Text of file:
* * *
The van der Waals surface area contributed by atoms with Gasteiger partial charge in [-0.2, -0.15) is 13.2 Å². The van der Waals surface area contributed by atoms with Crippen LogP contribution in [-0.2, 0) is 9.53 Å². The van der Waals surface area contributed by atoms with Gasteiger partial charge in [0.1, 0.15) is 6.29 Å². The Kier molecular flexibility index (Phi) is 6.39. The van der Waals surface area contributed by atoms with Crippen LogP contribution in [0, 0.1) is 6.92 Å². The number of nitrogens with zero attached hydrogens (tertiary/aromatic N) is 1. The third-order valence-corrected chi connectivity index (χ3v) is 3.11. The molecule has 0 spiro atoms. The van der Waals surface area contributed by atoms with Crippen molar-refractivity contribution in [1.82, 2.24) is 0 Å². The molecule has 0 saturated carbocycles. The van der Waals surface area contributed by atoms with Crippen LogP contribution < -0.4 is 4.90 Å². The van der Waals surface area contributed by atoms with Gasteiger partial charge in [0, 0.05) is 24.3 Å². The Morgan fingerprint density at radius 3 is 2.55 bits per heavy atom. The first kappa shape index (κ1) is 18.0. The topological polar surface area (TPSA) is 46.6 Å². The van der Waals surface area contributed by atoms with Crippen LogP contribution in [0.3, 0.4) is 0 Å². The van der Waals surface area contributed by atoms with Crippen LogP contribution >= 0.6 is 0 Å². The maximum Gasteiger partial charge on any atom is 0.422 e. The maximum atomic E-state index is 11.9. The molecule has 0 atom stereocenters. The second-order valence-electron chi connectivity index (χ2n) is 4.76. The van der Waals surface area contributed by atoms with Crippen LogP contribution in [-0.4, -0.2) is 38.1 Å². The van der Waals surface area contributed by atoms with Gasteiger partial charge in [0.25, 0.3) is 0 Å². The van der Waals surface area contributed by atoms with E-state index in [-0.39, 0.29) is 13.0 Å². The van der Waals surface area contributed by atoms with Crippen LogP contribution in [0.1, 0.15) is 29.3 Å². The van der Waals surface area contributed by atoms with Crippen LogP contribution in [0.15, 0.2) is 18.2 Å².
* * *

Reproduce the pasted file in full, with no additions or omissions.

The van der Waals surface area contributed by atoms with Gasteiger partial charge in [-0.2, -0.15) is 13.2 Å². The van der Waals surface area contributed by atoms with Crippen LogP contribution in [-0.2, 0) is 9.53 Å². The van der Waals surface area contributed by atoms with Gasteiger partial charge in [0.1, 0.15) is 6.29 Å². The Kier molecular flexibility index (Phi) is 6.39. The van der Waals surface area contributed by atoms with Crippen LogP contribution in [0, 0.1) is 6.92 Å². The number of nitrogens with zero attached hydrogens (tertiary/aromatic N) is 1. The third-order valence-corrected chi connectivity index (χ3v) is 3.11. The molecule has 0 spiro atoms. The van der Waals surface area contributed by atoms with Crippen molar-refractivity contribution in [1.82, 2.24) is 0 Å². The molecule has 0 saturated carbocycles. The van der Waals surface area contributed by atoms with Crippen LogP contribution < -0.4 is 4.90 Å². The van der Waals surface area contributed by atoms with Gasteiger partial charge in [0, 0.05) is 24.3 Å². The Morgan fingerprint density at radius 3 is 2.55 bits per heavy atom. The first kappa shape index (κ1) is 18.0. The topological polar surface area (TPSA) is 46.6 Å². The van der Waals surface area contributed by atoms with Crippen LogP contribution in [0.3, 0.4) is 0 Å². The van der Waals surface area contributed by atoms with Crippen LogP contribution >= 0.6 is 0 Å². The maximum Gasteiger partial charge on any atom is 0.422 e. The maximum atomic E-state index is 11.9. The molecule has 0 atom stereocenters. The second-order valence-electron chi connectivity index (χ2n) is 4.76. The van der Waals surface area contributed by atoms with Crippen LogP contribution in [-0.4, -0.2) is 38.1 Å². The van der Waals surface area contributed by atoms with Gasteiger partial charge in [0.25, 0.3) is 0 Å². The van der Waals surface area contributed by atoms with E-state index in [-0.39, 0.29) is 13.0 Å². The van der Waals surface area contributed by atoms with Crippen LogP contribution in [0.1, 0.15) is 29.3 Å². The van der Waals surface area contributed by atoms with Crippen LogP contribution in [0.15, 0.2) is 18.2 Å².